Chris Charlesworth Reports on Press Conference
nakedeye10 at aol.com
nakedeye10 at aol.com
Mon Jun 30 22:08:28 UTC 2014
The thought of new material is what excited me.
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Never quite knowing what the day will bring and having already had a post for today (the last Cat Stevens book extract) already prepared, I find myself doing two posts in one day, as at lunchtime I was at Ronnie Scott’s jazz club in Frith Street in the heart of Soho for a press conference called by Messrs Daltrey and Townshend to announce a December UK tour by The Who, to hear them play four songs together and do a brief Q&A in front of assorted press.
It’s the 50th anniversary tour, nine gigs announced so far, details of which you can no doubt find on The Who’s website. Fifty years ago today The Who played at the Railway Hotel in Harrow, and the last time they were at Ronnie Scott’s was on May 1, 1969, when they premiered Tommy. Today Roger and Pete take the stage after a brief film made up from highlights of their career which, at first, had no sound. Someone had kicked a jack out. “Probably me,” said Pete.
They make a great duo, as well they might after 50 years, and played ‘Substitute’, ‘Bargain’, ‘The Kids Are Alright’ and ‘Won’t Get Fooled Again’, harmonising together; Roger with an emotional depth to his voice that rings out very clearly in this small club, Pete playing rhythm as only he can, chords zinging away on a 12-string for the first two numbers and a blonde Gibson J-200 for the other two. ‘Kids’ seemed especially poignant in this setting. During ‘Fooled Again’ I became aware of someone close by stamping his foot in time, very hard and very much in time in fact, and looked across to see that it was Zak Starkey, hopefully now reinstalled into the touring group.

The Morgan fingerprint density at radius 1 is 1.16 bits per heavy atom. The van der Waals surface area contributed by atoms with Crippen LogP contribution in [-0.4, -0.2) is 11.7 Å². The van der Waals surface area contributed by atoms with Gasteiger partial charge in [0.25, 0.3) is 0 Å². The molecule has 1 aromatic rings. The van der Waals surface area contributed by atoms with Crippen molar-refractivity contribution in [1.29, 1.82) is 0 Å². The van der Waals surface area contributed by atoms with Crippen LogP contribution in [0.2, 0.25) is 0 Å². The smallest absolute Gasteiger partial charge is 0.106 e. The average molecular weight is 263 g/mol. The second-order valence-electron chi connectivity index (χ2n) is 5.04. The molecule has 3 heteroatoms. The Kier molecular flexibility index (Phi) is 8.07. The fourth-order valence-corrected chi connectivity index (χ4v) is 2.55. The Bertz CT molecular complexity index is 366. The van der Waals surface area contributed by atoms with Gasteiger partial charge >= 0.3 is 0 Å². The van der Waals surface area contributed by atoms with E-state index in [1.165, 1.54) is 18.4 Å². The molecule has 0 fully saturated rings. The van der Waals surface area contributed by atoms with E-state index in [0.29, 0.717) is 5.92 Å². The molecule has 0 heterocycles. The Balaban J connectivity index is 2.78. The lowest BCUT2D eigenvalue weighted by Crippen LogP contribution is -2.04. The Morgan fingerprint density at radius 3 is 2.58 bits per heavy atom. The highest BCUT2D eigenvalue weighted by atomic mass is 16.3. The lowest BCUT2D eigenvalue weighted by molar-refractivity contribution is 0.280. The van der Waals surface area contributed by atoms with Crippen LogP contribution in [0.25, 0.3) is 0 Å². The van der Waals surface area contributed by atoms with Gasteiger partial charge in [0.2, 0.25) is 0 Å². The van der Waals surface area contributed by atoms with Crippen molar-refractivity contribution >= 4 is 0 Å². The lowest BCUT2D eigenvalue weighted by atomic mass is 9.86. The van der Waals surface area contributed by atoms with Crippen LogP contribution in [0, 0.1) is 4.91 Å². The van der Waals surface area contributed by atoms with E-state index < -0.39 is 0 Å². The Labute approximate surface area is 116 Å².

“This is the beginning of a long goodbye,” Roger was quoted as saying in a press release and when asked to expand on this he replied, “We can’t go on touring forever. My voice won’t last for ever. I think we’ll stop touring before we stop playing together.”
“The heroin, the cocaine, we just can’t do it anymore,” quipped Pete, who went on to suggest that the set lists for this tour may contain songs from the deeper recesses of their catalogue. “‘Dogs Part 2’, ‘Dogs Part 1’, ‘Now I’m A Farmer’.” I think he was joking there too.
“Why do it?” someone asked.
“I want to do it,” said Pete, sounding very sincere. “Sometimes I don’t but this time I do. It’s a significant anniversary.”
“I’m making the most of it while I can,” said Roger.
“We like that people want to see us. This is what we do,” added Pete before rounding on a Guardian reporter with an unprintable tirade about the on-line comments found on the paper’s website. The question concerned whether or not they might record together again to which Pete responded that he’d sent Roger three demos fairly recently, so the answer was yes.
Both were in great spirits, Roger clearly delighted by the response to his album with Wilco Johnson, Pete as good natured as ever, chatting to me about his son Joe before he went on stage. Funny that. I was talking to Roger about his kids earlier. Once upon a time I talked to The Who about their music and smashing guitars. Now I talk about how our kids are alright.
I took the picture myself.
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